Michael A. Kuhn, MD
Get to know Dr. Michael Kuhn, sports medicine surgeon at Middlesex Orthopedic & Spine Associates.View Profile
How did you get interested in sports medicine?
I was drawn to sports medicine because of the opportunity that it provides to help patients restore their function and regain their quality of life. As a sports medicine surgeon, I can get a patient back to being healthy and active after an injury in order to enjoy all recreational aspects of life.
What is your practice philosophy?
I treat every patient as I would want to be treated myself or have my family be treated. I individualize each of my patient’s treatment plans. There are no two injuries that are the same, thus no two treatments that are identical. In my practice, we focus on non-operative healing and recovery as much as we can. When that’s not enough, I perform the most appropriate surgical option. I am particularly interested in arthroscopic surgeries because it allows patients to recover a little quicker and more completely with less discomfort. I aim to keep my practice very comprehensive for patients starting from non-operative care all the way through rehabilitation.
What trends are you seeing in sports medicine?
There’s a strong trend in sports medicine right now towards regenerative medicine. We can now utilize regenerative techniques, such as stem cell injections, to help tissues heal and to decrease pain and restore function in patients, potentially avoiding a surgical intervention.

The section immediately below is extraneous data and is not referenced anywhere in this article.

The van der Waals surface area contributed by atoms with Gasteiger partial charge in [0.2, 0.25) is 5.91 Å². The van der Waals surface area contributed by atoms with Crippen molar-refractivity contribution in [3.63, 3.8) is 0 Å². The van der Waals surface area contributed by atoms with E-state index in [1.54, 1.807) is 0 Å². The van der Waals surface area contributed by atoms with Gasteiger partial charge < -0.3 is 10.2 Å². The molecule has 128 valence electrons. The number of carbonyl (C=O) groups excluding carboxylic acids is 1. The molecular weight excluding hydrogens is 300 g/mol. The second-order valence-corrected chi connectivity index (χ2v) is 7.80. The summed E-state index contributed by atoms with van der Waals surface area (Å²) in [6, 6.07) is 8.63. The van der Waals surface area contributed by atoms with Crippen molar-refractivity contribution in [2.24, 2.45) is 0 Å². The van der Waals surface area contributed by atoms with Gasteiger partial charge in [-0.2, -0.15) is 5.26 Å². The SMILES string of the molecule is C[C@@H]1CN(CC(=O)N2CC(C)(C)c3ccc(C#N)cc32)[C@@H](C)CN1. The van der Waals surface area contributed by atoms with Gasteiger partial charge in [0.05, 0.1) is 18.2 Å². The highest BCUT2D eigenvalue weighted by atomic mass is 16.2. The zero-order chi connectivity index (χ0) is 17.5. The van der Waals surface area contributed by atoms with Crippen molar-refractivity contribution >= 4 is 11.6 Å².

We are also reevaluating rehabilitation and trying to get patients moving sooner after surgery to get them back to their quality of life faster yet in a safe way.
Another significant focus in my practice specifically is cartilage restoration. If we can treat a knee or hip that’s starting to break down, it’s less likely to deteriorate to the point of requiring a joint replacement down the road. Traditionally, cartilage restoration procedures have been open surgeries but over the last couple years, I have helped pioneer a few techniques to do it arthroscopically. I developed an all arthroscopic technique for the MACI procedure and was the first to perform this technique in the country. We are currently publishing study results and developing instruments so this can be more widely used but I have already been implementing these new arthroscopic techniques in my own practice which has been a huge benefit for my patients. Orthopedic surgeons across the United States are now adopting this technique as well.
How did your time in the Navy shape how you treat patients today?
I attended the Naval Academy as an undergrad and was involved in the athletics program there. My job in the Navy was to care for active-duty men and women and their family members. I routinely treated high impact, high demand athletic injuries and worked hard to restore their function and quality of life so they could return to duty. This unique experience has impacted how I approach my patient care today – there are all shapes and sizes of fitness and I treat each patient as an athlete of some sort. Regardless of the activity level or injury, I strive to get my patients back to the active lifestyle they desire.
What are your personal interests?
My wife, kids and I enjoy traveling and generally being outdoors. Running is a passion of mine – we run a lot of marathons on the East Coast. I also prioritize giving back to the community and participate in volunteer activities both at home and in Costa Rica.